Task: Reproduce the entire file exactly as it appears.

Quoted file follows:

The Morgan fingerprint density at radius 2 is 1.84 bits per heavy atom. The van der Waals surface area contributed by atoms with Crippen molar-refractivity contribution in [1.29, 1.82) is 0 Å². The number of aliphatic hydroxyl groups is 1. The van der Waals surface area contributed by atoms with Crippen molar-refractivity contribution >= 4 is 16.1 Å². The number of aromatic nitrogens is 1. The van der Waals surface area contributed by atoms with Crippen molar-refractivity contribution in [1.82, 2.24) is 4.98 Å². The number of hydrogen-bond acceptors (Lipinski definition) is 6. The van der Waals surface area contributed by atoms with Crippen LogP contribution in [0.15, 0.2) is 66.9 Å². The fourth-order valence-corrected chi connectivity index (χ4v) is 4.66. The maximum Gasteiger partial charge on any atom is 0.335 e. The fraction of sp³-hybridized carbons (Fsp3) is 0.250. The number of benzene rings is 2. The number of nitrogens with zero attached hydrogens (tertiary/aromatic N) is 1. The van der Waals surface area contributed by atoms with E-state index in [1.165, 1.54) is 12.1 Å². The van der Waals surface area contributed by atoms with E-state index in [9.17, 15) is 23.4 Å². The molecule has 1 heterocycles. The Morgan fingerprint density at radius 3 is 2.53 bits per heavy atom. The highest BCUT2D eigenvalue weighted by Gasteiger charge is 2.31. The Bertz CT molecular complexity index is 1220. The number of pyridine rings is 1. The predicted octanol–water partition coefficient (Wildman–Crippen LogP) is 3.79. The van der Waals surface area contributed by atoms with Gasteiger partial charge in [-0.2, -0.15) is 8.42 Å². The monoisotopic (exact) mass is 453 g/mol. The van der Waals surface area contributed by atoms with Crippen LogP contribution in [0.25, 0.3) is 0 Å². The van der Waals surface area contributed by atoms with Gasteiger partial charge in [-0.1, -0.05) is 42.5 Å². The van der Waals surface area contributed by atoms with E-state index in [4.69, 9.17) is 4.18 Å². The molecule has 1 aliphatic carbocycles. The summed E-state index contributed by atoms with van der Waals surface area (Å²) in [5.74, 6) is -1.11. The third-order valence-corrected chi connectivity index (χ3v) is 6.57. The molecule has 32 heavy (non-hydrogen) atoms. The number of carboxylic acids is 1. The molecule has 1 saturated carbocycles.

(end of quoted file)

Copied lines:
The Morgan fingerprint density at radius 2 is 1.84 bits per heavy atom. The van der Waals surface area contributed by atoms with Crippen molar-refractivity contribution in [1.29, 1.82) is 0 Å². The number of aliphatic hydroxyl groups is 1. The van der Waals surface area contributed by atoms with Crippen molar-refractivity contribution >= 4 is 16.1 Å². The number of aromatic nitrogens is 1. The van der Waals surface area contributed by atoms with Crippen molar-refractivity contribution in [1.82, 2.24) is 4.98 Å². The number of hydrogen-bond acceptors (Lipinski definition) is 6. The van der Waals surface area contributed by atoms with Crippen LogP contribution in [0.15, 0.2) is 66.9 Å². The fourth-order valence-corrected chi connectivity index (χ4v) is 4.66. The maximum Gasteiger partial charge on any atom is 0.335 e. The fraction of sp³-hybridized carbons (Fsp3) is 0.250. The number of benzene rings is 2. The number of nitrogens with zero attached hydrogens (tertiary/aromatic N) is 1. The van der Waals surface area contributed by atoms with E-state index in [1.165, 1.54) is 12.1 Å². The van der Waals surface area contributed by atoms with E-state index in [9.17, 15) is 23.4 Å². The molecule has 1 heterocycles. The Morgan fingerprint density at radius 3 is 2.53 bits per heavy atom. The highest BCUT2D eigenvalue weighted by Gasteiger charge is 2.31. The Bertz CT molecular complexity index is 1220. The number of pyridine rings is 1. The predicted octanol–water partition coefficient (Wildman–Crippen LogP) is 3.79. The van der Waals surface area contributed by atoms with Gasteiger partial charge in [-0.2, -0.15) is 8.42 Å². The monoisotopic (exact) mass is 453 g/mol. The van der Waals surface area contributed by atoms with Crippen LogP contribution in [0.25, 0.3) is 0 Å². The van der Waals surface area contributed by atoms with Gasteiger partial charge in [-0.1, -0.05) is 42.5 Å². The van der Waals surface area contributed by atoms with E-state index in [4.69, 9.17) is 4.18 Å². The molecule has 1 aliphatic carbocycles. The summed E-state index contributed by atoms with van der Waals surface area (Å²) in [5.74, 6) is -1.11. The third-order valence-corrected chi connectivity index (χ3v) is 6.57. The molecule has 32 heavy (non-hydrogen) atoms. The number of carboxylic acids is 1. The molecule has 1 saturated carbocycles.